Non-Alcoholic Fatty Liver Disease is Not Associated with Vitamin D Deficiency in Essential Hypertension Authors
Original Research Article
First Online: 13 April 2013 Received: 07 November 2012 Accepted: 14 January 2013 DOI:
Cite this article as: Catena, C., Cosma, C., Camozzi, V. et al. High Blood Press Cardiovasc Prev (2013) 20: 33. doi:10.1007/s40292-013-0010-7 Abstract
An independent association between non-alcoholic fatty liver disease (NAFLD), a condition characterized by insulin-resistance, and low serum 25-hydroxyvitamin D [25(OH)D] levels has been reported. 25(OH)D concentrations are directly related with insulin sensitivity, whereas low [25(OH)D] predicts development of hypertension independent of glucose homeostasis alterations. We hypothesized that hypertensive patients with NAFLD have lower 25(OH)D than those without. Forty-four essential hypertensive (EH) patients with (n = 23) or without (n = 21) NAFLD were studied. No patient had diabetes mellitus, obesity, hyperlipidemia. The two hypertensive groups were compared with 24 healthy normotensive sex-, age-, body mass index (BMI)-matched subject, as controls. The two hypertensive groups had comparable age, sex, and blood pressure. BMI, glucose, insulin, homeostasis model assessment (HOMA) index and alanine aminotransferase were higher (P < 0.001 to <0.05) and plasma adiponectin was lower (P < 0.05) in EH patients with NAFLD than in those without NAFLD. Vitamin D deficiency, as defined by 25(OH)D levels <50 nmol/L, was similarly frequent in EH patients and controls (47.7 % vs. 45.8 %, P NS). Prevalence of hypovitaminosis D was not different in EH patients with and without NAFLD (37.5 % vs. 38.8 %, P NS). In patients with EH and no additional cardiometabolic risk factors NAFLD is not associated with vitamin D deficiency.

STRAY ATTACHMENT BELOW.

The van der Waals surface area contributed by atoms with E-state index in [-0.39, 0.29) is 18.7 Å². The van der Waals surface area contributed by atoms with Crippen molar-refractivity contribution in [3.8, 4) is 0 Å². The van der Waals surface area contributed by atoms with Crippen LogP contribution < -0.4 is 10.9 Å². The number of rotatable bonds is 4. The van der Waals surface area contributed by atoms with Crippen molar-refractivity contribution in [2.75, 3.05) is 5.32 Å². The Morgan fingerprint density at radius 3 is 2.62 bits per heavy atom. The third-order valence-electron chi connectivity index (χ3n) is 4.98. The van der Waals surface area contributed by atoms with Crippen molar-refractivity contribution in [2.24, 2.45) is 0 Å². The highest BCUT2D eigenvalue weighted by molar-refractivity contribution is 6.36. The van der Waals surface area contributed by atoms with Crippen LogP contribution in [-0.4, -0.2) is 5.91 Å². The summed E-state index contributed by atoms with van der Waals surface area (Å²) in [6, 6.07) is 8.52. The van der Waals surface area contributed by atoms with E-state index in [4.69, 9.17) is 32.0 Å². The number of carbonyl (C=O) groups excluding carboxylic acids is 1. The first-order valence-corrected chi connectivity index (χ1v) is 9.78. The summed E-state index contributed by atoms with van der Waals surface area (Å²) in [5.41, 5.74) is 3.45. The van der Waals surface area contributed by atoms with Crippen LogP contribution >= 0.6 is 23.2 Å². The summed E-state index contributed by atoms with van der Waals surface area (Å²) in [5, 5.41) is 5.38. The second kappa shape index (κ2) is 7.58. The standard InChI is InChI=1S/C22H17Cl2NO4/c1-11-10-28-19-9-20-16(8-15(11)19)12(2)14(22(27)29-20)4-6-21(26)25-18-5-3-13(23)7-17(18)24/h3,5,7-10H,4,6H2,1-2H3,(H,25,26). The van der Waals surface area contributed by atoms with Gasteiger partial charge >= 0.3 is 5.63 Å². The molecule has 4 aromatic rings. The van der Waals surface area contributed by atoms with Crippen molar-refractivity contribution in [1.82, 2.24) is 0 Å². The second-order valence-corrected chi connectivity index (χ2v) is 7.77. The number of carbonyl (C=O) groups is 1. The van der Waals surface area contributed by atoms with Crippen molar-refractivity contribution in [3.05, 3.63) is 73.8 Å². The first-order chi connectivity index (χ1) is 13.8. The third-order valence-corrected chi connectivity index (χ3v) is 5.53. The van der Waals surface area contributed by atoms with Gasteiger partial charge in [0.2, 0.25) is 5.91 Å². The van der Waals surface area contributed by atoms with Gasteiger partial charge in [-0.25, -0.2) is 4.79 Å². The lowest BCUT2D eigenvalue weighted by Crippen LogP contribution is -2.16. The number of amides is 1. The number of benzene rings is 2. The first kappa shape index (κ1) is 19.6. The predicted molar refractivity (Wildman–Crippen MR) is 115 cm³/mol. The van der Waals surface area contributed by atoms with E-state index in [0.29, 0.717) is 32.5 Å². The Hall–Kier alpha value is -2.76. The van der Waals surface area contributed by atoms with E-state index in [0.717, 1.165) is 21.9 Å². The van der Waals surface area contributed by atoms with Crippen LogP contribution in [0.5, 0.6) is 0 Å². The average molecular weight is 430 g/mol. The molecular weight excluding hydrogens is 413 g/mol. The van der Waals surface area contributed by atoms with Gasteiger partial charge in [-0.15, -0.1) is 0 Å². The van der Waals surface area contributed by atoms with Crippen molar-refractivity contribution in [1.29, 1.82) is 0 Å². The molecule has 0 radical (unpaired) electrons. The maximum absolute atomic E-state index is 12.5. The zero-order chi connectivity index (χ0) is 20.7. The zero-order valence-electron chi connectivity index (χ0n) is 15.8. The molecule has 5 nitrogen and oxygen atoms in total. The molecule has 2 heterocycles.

Keywords Essential hypertension NAFLD Vitamin D References
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